The Competition Commission ruling was partially overturned at an appeal earlier this week in London. Although the legal battle is continuing, the response in France has been to see the tribunal decision as “a victory and a relief”,  according to MyFerryLink senior management.  “We’re proud of all that the staff have done since the start of this adventure, which has been difficult,” said Raphaël Doutrebente, deputy Director-General for the cooperative in an interview yesterday with the newspaper Libération.

The lurking danger of demutualisation

Vivian Woodell, the chief executive of the Phone Coop, has sent me an email link to a recent article in The Australian.  It begins, “The nation’s second-biggest wheat exporter, CBH Group, is facing calls to abandon its co-operative model amid rising investor interest in the agribusiness sector, with estimates that corporatisation could unlock $5 billion in value for more than 4000 growers.”

In fact, I understand indirectly from the Australian cooperative movement that this story comes from a Murdoch-owned newspaper trying to stir things up.  It’s good to know that there are many who believe CBH should stay resolutely cooperative.

Nevertheless, demutualisation – which has caused such problems in Britain over the past twenty years –  remains a worldwide threat to the cooperative movement, and one which needs to be tackled head-on.  This is yet another reason for the importance of discussing new capital instruments for coops.

So what’s this about cooperative councils?

I was talking earlier this week with the leader of a large local authority who, like his colleagues in some other Labour-controlled cities, has declared his council to be a ‘cooperative’ one.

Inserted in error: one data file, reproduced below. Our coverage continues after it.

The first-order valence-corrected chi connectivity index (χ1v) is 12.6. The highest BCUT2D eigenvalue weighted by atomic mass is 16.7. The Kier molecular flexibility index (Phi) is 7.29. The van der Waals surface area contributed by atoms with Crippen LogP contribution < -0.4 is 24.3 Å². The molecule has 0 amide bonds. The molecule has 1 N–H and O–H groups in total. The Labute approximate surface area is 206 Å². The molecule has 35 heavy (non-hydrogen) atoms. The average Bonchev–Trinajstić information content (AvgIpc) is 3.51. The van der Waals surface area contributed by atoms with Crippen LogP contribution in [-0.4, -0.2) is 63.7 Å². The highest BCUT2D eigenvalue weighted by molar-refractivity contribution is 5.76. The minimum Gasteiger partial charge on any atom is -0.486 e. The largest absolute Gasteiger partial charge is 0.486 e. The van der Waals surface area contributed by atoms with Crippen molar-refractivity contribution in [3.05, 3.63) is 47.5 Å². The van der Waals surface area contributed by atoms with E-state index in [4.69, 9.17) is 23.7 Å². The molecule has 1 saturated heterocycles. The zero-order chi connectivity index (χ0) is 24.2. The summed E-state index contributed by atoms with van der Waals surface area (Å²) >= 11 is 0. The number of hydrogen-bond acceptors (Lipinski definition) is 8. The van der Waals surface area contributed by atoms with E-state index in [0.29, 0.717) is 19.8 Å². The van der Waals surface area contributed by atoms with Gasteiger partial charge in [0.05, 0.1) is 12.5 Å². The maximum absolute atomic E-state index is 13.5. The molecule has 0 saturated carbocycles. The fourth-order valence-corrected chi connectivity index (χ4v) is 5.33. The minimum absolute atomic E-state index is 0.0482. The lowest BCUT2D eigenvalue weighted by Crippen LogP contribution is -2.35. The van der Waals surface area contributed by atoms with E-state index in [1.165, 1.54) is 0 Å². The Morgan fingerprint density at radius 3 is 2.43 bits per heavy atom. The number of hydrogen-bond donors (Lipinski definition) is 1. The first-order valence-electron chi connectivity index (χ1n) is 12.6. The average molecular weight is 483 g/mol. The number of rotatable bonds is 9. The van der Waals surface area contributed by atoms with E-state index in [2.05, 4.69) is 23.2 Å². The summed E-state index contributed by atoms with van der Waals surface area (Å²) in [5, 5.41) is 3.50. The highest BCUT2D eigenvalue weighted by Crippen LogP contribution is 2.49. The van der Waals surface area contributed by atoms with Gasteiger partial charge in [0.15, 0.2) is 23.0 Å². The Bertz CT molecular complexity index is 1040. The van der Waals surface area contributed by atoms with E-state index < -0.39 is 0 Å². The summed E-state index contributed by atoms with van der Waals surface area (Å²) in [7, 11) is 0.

He shared with me a number of  recent things his administration has been doing to try to live up to its pledge to be genuinely cooperative (or, as the slogan puts it, a ‘Brilliant Co-operative Council’). We talked of his desire to encourage what he called “active citizenry”, whether in the field of education (one community college is a cooperative trust, for example), through the city’s three community-led development trusts, or through the proposal to pass council-run open spaces into a new trust, an idea currently under consideration.

This is such a difficult time to be a local authority councillor, let alone the leader of a major city trying against all the odds to maintain services whilst having to make swingeing cuts, that I can only admire his tenacity. I last wrote about ‘Co-operative Councils’ in March in The Guardian (you’ll find a link on my website), since when the twenty or so councils involved have formed themselves into  the Co-operative Councils Innovation Network.  The Network offers the following informal manifesto for its work: “We believe that the unprecedented challenges facing the public sector and local communities mean that traditional models of top down governance and service delivery are no longer fit for purpose. We agree that we urgently need to create a new approach, and that the founding traditions of the co-operative movement – collective action and co-operation, empowerment and enterprise – offer a foundation for fresh and innovative solutions to help tackle the challenges of today in genuine collaboration with communities.”

It’s difficult to disagree with that, and I’m all for an end to top-downism and for genuine partnership between councils and their citizens.  Admittedly there can be problems in the implementation:  there have already been probing questions asked of the original ‘cooperative council’, Lambeth, in the way it has recently evicted members of short-life housing coops in the borough, an issue reported widely and covered again in The Guardian earlier this week.

More substantively,  I do have a worry over the idea that local authorities can genuinely claim the term ‘cooperative’. The core principle of cooperation is that people voluntarily choose to come together as members of a cooperative – membership is not something which can be imposed on them from on high. Local authorities can be (and should be) lots of things: democratic, accountable, responsive, accessible, good at cooperating.  I’m just not convinced they can be Cooperatives.